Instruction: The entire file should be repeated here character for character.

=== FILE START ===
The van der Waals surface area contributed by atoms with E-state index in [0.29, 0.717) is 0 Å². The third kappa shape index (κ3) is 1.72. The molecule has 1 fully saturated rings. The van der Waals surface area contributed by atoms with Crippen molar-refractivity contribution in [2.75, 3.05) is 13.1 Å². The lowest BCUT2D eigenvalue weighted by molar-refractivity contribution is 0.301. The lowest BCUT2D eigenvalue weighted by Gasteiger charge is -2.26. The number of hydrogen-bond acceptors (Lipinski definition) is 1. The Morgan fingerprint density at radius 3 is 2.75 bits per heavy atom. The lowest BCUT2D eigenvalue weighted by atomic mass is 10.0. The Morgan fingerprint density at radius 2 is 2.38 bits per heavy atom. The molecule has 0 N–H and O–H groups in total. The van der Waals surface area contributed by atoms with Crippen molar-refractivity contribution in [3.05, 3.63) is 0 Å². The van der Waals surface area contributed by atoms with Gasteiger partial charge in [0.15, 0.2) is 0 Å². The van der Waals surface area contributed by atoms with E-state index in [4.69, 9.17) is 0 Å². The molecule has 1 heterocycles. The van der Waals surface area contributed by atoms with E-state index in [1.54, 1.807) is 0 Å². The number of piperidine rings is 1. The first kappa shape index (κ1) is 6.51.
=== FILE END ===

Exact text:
The van der Waals surface area contributed by atoms with E-state index in [0.29, 0.717) is 0 Å². The third kappa shape index (κ3) is 1.72. The molecule has 1 fully saturated rings. The van der Waals surface area contributed by atoms with Crippen molar-refractivity contribution in [2.75, 3.05) is 13.1 Å². The lowest BCUT2D eigenvalue weighted by molar-refractivity contribution is 0.301. The lowest BCUT2D eigenvalue weighted by Gasteiger charge is -2.26. The number of hydrogen-bond acceptors (Lipinski definition) is 1. The Morgan fingerprint density at radius 3 is 2.75 bits per heavy atom. The lowest BCUT2D eigenvalue weighted by atomic mass is 10.0. The Morgan fingerprint density at radius 2 is 2.38 bits per heavy atom. The molecule has 0 N–H and O–H groups in total. The van der Waals surface area contributed by atoms with Crippen molar-refractivity contribution in [3.05, 3.63) is 0 Å². The van der Waals surface area contributed by atoms with Gasteiger partial charge in [0.15, 0.2) is 0 Å². The van der Waals surface area contributed by atoms with E-state index in [4.69, 9.17) is 0 Å². The molecule has 1 heterocycles. The van der Waals surface area contributed by atoms with E-state index in [1.54, 1.807) is 0 Å². The number of piperidine rings is 1. The first kappa shape index (κ1) is 6.51.